Context State Machine

Introduction

This tutorial teaches how to use contexts as a state for another context. This is one of the powerful features of IoC+ to isolate complexity from game states to the states of an epic end-boss battle. If you’ve never head about state machines before, we’d recommend reading into it first. Sourcemaking is a great place to start.

This tutorial starts with a fresh new project. If this is the first time using IoC+, we suggest to read the introduction first.

Log Context Command

In this tutorial we’re going to setup a state machine of a game that can go from a menu state to a level state and back again. In IoC+, contexts can function as states for another context. Let’s start by creating a command that logs the context type that it is in. Create a new script called “LogContextCommand.cs” and add the following code.

using IoCPlus;
using UnityEngine;

public class LogContextCommand : Command {

    [Inject] IContext context;

    protected override void Execute() {
        Debug.Log(context.GetType());
    }

}

Simple. The command injects the current context and logs its type on execution.

Context States

Now that we can log our context, let’s add a menu state to our game. Create a new script called “MenuContext.cs” and add the following code.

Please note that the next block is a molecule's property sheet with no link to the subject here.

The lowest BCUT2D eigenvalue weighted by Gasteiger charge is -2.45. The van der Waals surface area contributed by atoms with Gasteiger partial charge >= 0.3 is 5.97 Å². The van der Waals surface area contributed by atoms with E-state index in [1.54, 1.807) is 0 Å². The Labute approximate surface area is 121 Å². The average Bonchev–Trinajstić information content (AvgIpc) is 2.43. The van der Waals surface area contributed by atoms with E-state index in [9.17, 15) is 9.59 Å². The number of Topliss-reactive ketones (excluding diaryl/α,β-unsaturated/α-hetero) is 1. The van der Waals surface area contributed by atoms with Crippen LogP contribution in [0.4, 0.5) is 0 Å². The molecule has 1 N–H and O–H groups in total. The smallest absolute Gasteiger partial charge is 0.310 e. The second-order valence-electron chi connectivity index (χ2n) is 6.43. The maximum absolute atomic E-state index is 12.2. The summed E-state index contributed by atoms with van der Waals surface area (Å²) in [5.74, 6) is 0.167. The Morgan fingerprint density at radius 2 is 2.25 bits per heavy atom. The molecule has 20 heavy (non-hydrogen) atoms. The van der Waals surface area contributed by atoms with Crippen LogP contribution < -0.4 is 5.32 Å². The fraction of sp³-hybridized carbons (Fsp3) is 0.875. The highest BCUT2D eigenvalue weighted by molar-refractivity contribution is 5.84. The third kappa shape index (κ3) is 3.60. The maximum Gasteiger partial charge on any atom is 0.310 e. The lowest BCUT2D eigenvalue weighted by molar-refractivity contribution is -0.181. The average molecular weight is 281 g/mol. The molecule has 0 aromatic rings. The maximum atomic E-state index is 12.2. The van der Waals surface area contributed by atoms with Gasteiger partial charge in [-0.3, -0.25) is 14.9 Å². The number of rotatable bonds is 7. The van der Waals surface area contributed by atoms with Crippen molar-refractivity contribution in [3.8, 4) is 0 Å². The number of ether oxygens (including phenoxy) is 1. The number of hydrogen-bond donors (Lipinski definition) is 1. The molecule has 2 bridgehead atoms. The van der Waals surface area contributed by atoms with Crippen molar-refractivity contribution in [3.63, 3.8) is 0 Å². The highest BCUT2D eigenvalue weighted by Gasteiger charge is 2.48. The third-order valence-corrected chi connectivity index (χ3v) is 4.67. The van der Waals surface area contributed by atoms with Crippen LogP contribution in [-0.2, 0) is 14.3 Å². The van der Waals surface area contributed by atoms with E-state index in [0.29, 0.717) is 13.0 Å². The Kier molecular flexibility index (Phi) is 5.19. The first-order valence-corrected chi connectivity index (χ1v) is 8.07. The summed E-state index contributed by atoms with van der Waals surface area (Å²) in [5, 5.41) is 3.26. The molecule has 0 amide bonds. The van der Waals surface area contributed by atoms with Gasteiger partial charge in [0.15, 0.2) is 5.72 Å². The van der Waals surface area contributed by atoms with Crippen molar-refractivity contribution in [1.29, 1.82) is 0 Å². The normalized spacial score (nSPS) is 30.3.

using IoCPlus;

public class MenuContext : Context {

    protected override void SetBindings() {
        base.SetBindings();

        On<EnterContextSignal>().Do<LogContextCommand>();
    }

}

The menu context performs the LogContextCommand when it is entered, triggering it to log the MenuContext type in the debugger of Unity.

Context State Machine

Let’s create the state machine context: the game context. This context will set its state to the menu context state once it is entered. Create a new script called “GameContext.cs” and add the following code.

using IoCPlus;

public class GameContext : Context {

    protected override void SetBindings() {
        base.SetBindings();

        On<EnterContextSignal>().GotoState<MenuContext>();
    }

}

When the game context is entered, it triggers the GotoState<T>() to go to the menu context state. This will instantiate the menu context, add it as a child context to the game context and set it as the game context’s state.

Note that if we would use the GotoState<T>() later to go to another state, the current state would be left, effectively calling its LeaveContextSignal. To prevent the EnterContextSignal and LeaveContextSignal from being dispatched, the SwitchState<T>() method can be used instead.

To test the code that we have set up we will need a root context for the game context. Create a new script called “GameRoot.cs” and add the following code.

using IoCPlus;

public class GameRoot : ContextRoot<GameContext> { }

Add the game root as a component to a new gameobject in your scene and hit play. The Unity console should now log “MenuContext” as the state is entered on entering the game context.

Switching States

States are only interesting when there is more than just one! Let’s create a second state that would represent the level of our game. Create a new script called “LevelContext.cs” and add the following code.